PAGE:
Rare Underglaze-blue Decorated Brush Pot
Korean / Choson Dynasty, 18th Century
4 9/16 inches high
Delicately painted with four separate flower sprays, aster, carnation , orchid and lilly, rising from rockwork set in jardinieres.
Highly-prized scholars objects such as this delicately but sparingly-painted flower sprays are extremely rare. The simple shape and austere decoration exemplifies the refined taste of this period for the accoutrements of the scholar’s writing desk.
The ceramics of the Chosen period (1392-1910) reflect a profound change in taste form the luxurious life-style of the preceding Koryo Dynasty. The prevailing Confucian ethic demanded wares of an altogether simpler nature. By the 15th century ceramic production was widespread in Korea. A census of kilns at this time records 139 porcelain kilns, mostly privately operated and with annual tributes to the court. Scarcity of cobalt (which had to be imported from China) for the underglaze blue decoration meant a paucity of such wares at this time, but by the late 17th century, greater numbers, with such decoration, began to appear. Depictions of elegant flowers or grass sprays predominate, albeit painted sparingly.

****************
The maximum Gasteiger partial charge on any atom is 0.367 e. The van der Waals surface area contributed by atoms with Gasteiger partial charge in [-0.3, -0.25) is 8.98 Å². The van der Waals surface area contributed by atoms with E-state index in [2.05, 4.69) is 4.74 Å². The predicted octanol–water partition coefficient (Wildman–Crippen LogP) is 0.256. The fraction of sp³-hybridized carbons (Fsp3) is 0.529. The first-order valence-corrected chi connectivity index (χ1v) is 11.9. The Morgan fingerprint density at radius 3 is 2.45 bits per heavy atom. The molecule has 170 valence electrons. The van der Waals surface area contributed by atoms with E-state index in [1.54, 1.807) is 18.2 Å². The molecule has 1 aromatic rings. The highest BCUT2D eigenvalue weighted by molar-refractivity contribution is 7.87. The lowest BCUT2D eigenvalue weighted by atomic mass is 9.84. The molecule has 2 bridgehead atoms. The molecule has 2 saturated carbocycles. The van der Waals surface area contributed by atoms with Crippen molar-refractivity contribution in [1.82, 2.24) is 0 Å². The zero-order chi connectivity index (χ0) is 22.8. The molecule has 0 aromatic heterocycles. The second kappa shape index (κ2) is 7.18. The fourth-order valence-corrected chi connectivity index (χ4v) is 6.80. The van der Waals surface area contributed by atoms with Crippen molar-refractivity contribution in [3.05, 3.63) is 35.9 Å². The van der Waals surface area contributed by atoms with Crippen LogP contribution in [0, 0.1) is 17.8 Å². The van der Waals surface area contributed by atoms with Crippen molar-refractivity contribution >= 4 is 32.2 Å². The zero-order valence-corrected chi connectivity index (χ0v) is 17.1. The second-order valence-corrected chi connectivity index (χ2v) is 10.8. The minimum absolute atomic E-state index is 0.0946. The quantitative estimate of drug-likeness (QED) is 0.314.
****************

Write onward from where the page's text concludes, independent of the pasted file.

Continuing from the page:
For a large jar with an exceedingly similar depiction of carnations in the same cursory light style, see Exhibitions of Oriental Ceramics, Museum of Oriental Ceramics , Osaka, 1982, pl. 120. For a similar example of a small brush pot from the Hoam Art Museum, Yongin, Korea, see Roderick Whitfield (Ed.), Treasures from Korea, Art Through 5000 years, British Museum, London, 1984, p.175, no. 205